minerals, metallurgical products, manufactures (including armaments), textiles, agricultural and fishery products
    China 67.2%, South Korea 19.4%, India 3.6% (2011 est.)
    $4.33 billion (2011 est.)
    country comparison to the world: 135
    $2.934 billion (2010 est.)
    petroleum, coking coal, machinery and equipment, textiles, grain
    China 61.6%, South Korea 20%, European Union 4% (2011 est.)
    $12.5 billion (2001 est.)
    country comparison to the world: 96
    North Korean won (KPW) per US dollar (market rate)
    155.5 (2012 est.)
    156.1 (2011 est.)
    145 (2010 est.)
    3,630 (December 2008)
    140 (2007)

Energy ::Korea, North

Communications ::Korea, North

    1.18 million (2011)
    country comparison to the world: 71
    1 million (2011)
    country comparison to the world: 155
    general assessment: adequate system; nationwide fiber-optic network; mobile-cellular service expanding beyond Pyongyang
    domestic: fiber-optic links installed down to the county level; telephone directories unavailable; GSM mobile-cellular service initiated in 2002 but suspended in 2004; Orascom Telecom Holding, an Egyptian company, launched W-CDMA mobile service on 15 December 2008 for the Pyongyang area, has expanded service to several large cities and now has a 1-million-person subscriber base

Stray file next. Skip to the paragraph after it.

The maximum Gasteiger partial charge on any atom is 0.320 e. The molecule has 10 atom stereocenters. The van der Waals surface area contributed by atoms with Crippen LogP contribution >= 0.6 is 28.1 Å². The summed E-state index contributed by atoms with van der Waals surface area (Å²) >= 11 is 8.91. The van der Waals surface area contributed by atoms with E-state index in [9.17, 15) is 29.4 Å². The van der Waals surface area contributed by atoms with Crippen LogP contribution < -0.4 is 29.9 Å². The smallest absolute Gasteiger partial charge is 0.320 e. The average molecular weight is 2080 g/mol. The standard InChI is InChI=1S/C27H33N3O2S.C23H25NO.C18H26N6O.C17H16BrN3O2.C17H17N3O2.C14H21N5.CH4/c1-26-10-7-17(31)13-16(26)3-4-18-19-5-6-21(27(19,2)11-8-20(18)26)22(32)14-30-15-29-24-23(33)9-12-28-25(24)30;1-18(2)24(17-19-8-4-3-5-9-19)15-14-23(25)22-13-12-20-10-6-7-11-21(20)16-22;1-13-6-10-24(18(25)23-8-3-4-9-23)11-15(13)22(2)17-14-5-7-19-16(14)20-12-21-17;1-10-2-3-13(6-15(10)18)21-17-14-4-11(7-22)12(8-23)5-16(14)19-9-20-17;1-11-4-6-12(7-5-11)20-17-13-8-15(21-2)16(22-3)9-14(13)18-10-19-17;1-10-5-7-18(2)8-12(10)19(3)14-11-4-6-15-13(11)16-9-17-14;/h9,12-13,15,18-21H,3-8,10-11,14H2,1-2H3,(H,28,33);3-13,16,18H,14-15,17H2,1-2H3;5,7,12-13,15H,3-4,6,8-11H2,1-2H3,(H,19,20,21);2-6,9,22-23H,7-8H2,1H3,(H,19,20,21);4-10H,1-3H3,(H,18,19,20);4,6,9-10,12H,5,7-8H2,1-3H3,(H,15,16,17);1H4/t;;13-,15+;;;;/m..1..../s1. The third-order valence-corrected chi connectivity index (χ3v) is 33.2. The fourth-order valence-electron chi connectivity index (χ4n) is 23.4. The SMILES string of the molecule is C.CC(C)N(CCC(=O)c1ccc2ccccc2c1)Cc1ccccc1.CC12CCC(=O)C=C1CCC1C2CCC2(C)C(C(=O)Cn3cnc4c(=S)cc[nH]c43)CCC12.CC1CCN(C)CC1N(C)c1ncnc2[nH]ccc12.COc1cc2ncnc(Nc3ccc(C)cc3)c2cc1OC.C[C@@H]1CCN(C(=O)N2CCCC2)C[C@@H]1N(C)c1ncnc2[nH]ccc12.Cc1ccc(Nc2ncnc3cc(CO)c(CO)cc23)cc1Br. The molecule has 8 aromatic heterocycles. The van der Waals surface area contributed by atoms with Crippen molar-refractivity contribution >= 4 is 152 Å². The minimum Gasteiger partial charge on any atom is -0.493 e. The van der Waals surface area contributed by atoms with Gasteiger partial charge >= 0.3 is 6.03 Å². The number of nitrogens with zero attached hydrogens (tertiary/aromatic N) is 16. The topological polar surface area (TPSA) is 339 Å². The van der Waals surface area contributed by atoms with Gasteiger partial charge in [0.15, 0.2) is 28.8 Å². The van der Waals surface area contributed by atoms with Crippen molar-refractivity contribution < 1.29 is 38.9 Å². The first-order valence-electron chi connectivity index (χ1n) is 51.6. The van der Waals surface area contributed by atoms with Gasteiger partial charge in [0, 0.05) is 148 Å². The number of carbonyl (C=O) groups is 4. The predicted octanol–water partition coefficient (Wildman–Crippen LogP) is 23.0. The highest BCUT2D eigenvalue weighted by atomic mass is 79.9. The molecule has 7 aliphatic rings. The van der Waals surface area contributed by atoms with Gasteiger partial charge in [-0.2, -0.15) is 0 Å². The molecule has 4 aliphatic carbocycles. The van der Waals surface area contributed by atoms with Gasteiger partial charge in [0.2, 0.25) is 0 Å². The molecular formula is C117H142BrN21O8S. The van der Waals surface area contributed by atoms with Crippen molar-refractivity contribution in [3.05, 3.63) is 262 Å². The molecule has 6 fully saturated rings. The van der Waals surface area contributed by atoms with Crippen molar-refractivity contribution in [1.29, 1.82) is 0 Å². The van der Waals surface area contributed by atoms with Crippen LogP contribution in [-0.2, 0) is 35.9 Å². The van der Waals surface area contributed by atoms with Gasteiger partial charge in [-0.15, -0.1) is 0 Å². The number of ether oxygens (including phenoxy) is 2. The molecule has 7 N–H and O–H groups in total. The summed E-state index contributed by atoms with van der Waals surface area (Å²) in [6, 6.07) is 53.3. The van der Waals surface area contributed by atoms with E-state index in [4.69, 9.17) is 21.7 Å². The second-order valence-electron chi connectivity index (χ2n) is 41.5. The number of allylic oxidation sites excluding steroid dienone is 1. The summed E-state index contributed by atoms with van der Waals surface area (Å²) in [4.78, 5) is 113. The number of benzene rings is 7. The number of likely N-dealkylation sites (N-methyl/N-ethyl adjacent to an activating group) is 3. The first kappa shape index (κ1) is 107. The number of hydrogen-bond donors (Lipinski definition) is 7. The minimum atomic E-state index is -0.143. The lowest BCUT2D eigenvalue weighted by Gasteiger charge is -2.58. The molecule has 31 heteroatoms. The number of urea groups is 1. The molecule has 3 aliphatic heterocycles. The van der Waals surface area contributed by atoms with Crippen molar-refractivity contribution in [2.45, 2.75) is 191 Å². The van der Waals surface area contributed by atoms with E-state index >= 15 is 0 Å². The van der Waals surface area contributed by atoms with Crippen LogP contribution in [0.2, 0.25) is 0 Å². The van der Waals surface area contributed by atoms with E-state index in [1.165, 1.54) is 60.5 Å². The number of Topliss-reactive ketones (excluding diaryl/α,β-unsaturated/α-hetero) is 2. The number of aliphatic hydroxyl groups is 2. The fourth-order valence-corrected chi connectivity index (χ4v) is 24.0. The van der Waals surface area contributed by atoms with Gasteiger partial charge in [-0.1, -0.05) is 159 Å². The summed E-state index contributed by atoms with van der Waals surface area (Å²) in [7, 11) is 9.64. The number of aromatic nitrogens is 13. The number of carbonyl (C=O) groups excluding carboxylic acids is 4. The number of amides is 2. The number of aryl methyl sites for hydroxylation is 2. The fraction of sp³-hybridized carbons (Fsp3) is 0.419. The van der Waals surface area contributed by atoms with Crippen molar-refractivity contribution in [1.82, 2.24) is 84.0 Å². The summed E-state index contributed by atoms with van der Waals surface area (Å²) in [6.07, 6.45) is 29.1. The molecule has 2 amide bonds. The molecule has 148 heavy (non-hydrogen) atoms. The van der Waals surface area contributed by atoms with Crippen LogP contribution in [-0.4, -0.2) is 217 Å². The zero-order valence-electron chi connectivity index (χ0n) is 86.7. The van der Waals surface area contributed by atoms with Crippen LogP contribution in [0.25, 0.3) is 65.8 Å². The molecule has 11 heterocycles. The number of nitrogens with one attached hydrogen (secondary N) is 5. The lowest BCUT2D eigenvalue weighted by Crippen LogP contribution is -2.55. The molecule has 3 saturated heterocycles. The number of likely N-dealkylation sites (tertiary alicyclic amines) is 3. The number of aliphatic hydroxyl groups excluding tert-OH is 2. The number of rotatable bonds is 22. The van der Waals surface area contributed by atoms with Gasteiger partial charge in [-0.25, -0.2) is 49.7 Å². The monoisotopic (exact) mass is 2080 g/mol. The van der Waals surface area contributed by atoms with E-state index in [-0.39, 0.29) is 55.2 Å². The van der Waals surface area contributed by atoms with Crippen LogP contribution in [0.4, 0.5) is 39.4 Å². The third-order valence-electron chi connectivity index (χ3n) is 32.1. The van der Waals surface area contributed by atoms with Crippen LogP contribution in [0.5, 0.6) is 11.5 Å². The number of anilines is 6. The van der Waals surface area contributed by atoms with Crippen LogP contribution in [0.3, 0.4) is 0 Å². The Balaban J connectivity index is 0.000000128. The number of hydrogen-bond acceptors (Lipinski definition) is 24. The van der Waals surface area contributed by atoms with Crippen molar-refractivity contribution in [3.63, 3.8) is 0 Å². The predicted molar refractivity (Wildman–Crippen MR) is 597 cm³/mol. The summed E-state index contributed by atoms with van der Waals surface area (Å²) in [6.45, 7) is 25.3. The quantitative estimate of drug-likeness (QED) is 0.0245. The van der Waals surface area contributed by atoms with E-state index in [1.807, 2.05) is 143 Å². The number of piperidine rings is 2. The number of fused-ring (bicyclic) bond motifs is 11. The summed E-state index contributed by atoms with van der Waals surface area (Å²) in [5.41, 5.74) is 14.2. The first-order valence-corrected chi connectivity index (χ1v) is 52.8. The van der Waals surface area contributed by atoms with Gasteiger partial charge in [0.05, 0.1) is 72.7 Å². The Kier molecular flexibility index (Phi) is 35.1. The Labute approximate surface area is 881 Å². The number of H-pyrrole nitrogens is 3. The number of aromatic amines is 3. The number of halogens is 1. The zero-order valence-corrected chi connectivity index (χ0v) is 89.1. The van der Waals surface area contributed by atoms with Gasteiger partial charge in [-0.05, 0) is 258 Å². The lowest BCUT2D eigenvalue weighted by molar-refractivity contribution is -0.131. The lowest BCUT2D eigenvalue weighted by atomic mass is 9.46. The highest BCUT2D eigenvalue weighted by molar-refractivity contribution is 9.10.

international: country code - 850; satellite earth stations - 2 (1 Intelsat - Indian Ocean, 1 Russian - Indian Ocean region); other international connections through Moscow and Beijing (2011)
    no independent media; radios and TVs are pre-tuned to government stations; 4 government-owned TV stations; the Korean Workers' Party owns and operates the Korean Central Broadcasting Station, and the state-run Voice of Korea operates an external broadcast service; the government prohibits listening to and jams foreign broadcasts (2008)